Q2 2004: Nalu Attacks Ruby
The long wait ended in the second quarter when the mermaid Nalu, a symbol of the GeForce 6800, and the sports beauty Ruby, a symbol of the RADEON X800, stepped on the scene.
NVIDIA NV40: A Revolution?
NVIDIA found itself in a tight corner in the spring of 2004 as it had nothing to fight ATI’s highly successful RADEON 9800 series with. It had become clear by then that the GeForce FX didn’t fit for the role: the architecture couldn’t provide enough performance in modern games that were widely using the capabilities of DirectX 9. So, NVIDIA had to hasten the release of a new product that would be absolutely different from the predecessor.
Urged on by the failures in the sector of top-end graphics cards, NVIDIA was the first to show its new weapon – the graphics processor of the new generation, codenamed NV40, was announced on the 14-th of April along with a new family of graphics cards based around it (For more details read aur review called NVIDIA GeForce 6800 Ultra and GeForce 6800: NV40 Enters the Scene). It was a completely new architecture, free from a score of drawbacks of the earlier one. NVIDIA packed a heap of advanced technologies into the chip, endowing the NV40 with support of Shader Model 3.0 and of the enhanced dynamic range as described by the OpenEXR standard, yet the GeForce 6 still had a few discernable features left from the GeForce FX. Besides that, the NV40 featured a special video processor capable of encoding and decoding video streams in MPEG-4, -2, and HDTV formats, thus freeing the CPU for other tasks. This luxurious functionality came at a price – the die of the new processor came out very complex, consisting of a whopping number of 220 million transistors.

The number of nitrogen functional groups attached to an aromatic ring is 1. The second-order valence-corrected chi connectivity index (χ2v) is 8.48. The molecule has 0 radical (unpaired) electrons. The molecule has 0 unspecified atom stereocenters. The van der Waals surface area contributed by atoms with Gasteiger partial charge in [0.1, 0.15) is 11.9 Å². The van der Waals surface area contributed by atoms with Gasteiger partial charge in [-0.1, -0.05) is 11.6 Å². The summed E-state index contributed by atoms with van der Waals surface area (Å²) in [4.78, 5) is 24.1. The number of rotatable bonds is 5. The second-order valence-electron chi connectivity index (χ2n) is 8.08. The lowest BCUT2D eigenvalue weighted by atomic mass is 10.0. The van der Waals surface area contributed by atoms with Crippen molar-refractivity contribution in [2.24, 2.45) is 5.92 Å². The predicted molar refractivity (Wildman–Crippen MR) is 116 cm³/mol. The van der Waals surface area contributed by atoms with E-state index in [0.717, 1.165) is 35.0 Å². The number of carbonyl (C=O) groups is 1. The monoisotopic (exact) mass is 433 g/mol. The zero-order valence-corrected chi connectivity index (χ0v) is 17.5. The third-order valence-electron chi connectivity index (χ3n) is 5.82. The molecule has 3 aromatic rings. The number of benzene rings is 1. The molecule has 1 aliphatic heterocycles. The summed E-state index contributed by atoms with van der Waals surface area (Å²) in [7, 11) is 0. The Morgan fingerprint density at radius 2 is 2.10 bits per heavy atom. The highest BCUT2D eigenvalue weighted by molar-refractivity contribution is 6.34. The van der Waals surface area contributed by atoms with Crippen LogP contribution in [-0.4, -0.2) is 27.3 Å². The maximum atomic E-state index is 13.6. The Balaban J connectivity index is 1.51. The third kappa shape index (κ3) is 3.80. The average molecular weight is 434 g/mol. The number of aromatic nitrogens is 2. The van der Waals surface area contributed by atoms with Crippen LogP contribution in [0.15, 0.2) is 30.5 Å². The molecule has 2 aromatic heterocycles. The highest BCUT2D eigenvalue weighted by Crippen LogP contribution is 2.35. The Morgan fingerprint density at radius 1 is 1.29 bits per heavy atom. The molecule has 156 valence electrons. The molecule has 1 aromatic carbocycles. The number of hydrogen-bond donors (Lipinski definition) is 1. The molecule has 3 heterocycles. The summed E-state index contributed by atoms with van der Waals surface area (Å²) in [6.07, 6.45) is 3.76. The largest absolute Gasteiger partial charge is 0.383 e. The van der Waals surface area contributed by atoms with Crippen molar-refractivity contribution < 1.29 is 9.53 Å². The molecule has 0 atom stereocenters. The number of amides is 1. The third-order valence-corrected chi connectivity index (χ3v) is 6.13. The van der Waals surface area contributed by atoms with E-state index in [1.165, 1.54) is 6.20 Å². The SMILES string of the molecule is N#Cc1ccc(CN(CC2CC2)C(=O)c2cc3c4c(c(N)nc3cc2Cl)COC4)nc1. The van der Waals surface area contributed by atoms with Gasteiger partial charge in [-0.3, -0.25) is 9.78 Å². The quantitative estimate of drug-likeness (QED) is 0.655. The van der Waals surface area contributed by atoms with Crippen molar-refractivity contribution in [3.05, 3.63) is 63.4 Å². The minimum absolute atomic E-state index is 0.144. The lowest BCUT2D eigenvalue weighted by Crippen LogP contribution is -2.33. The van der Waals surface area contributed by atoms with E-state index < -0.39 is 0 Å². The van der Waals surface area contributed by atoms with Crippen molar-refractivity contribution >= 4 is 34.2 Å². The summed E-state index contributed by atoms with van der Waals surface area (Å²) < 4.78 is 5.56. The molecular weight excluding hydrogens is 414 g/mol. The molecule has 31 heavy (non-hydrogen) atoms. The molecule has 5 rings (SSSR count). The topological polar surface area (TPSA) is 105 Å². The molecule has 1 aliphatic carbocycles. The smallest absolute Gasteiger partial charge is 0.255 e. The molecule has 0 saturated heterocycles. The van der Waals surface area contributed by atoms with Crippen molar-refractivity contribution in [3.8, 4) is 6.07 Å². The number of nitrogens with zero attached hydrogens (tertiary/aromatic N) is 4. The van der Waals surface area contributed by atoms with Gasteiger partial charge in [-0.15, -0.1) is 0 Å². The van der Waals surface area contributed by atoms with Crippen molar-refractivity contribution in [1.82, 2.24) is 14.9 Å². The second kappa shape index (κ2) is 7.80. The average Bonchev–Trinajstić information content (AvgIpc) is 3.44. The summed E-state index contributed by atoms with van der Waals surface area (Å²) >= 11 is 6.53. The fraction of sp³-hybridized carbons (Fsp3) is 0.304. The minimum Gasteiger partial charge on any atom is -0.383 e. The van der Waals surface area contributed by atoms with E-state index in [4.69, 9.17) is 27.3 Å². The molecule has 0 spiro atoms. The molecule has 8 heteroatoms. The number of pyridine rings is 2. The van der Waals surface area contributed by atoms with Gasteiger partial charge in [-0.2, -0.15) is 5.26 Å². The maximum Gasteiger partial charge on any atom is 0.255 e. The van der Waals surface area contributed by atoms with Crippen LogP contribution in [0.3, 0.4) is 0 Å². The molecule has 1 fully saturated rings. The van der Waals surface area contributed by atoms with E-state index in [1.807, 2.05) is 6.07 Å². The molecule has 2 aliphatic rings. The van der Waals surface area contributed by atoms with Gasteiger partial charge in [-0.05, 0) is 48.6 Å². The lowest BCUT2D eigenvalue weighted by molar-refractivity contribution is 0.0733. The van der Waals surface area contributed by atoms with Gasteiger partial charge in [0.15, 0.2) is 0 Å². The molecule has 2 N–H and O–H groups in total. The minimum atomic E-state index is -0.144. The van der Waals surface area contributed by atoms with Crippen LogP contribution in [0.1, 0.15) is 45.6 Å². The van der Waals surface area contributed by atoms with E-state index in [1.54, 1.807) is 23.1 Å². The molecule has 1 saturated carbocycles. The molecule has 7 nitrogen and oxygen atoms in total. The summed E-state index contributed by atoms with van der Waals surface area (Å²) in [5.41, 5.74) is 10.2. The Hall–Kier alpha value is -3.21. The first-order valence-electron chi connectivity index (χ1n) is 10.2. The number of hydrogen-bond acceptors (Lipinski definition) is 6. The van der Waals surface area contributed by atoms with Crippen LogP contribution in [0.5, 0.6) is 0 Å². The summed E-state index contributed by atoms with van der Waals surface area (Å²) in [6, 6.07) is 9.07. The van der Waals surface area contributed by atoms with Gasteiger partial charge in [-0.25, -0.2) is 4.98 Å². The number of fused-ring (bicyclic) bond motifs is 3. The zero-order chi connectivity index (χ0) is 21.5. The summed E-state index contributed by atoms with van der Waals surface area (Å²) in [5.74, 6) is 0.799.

The complexity of the chip made NVIDIA release the GeForce 6800 Ultra processor at a lower frequency than the earlier GPUs. Until the release, NVIDIA’s top-end GPUs used to be clocked at about 500-600MHz, but NVIDIA could only hit an acceptable chip yield at 350-400MHz with the NV40. NVIDIA’s new family at first included two graphics cards, GeForce 6800 Ultra and GeForce 6800, but later was complemented with GeForce 6800 GT and GeForce 6800 LE.
In fact, the yield of NV40 dies capable of working at 400MHz was too low, and the company manufactured the GeForce 6800 GT out of chips that couldn’t work at 400MHz, but were stable at the reduced clock rate.
The power consumption of the top-end model remained almost the same as that of the GeForce 5950 Ultra, but the requirements to the quality of power had grown up, especially to the power received from the +12v power rail. NVIDIA even recommended using 480W or higher PSUs with the GeForce 6800 Ultra: such units are expensive, but employ high-quality components and provide the necessary stability of the output voltages.
The blow was strong from the technological point of view. The GeForce 6800 Ultra dethroned the R360 in no time, showing a much higher level of performance. Alas, in spite of the success, there were no graphics cards with that GPU in shops, so NVIDIA’s victory kind of remained on paper only. The problem was that IBM, the first company NVIDIA had chosen as the manufacturer of the new GPU, couldn’t supply GeForce 6800 chips in sufficient quantities until the fourth quarter.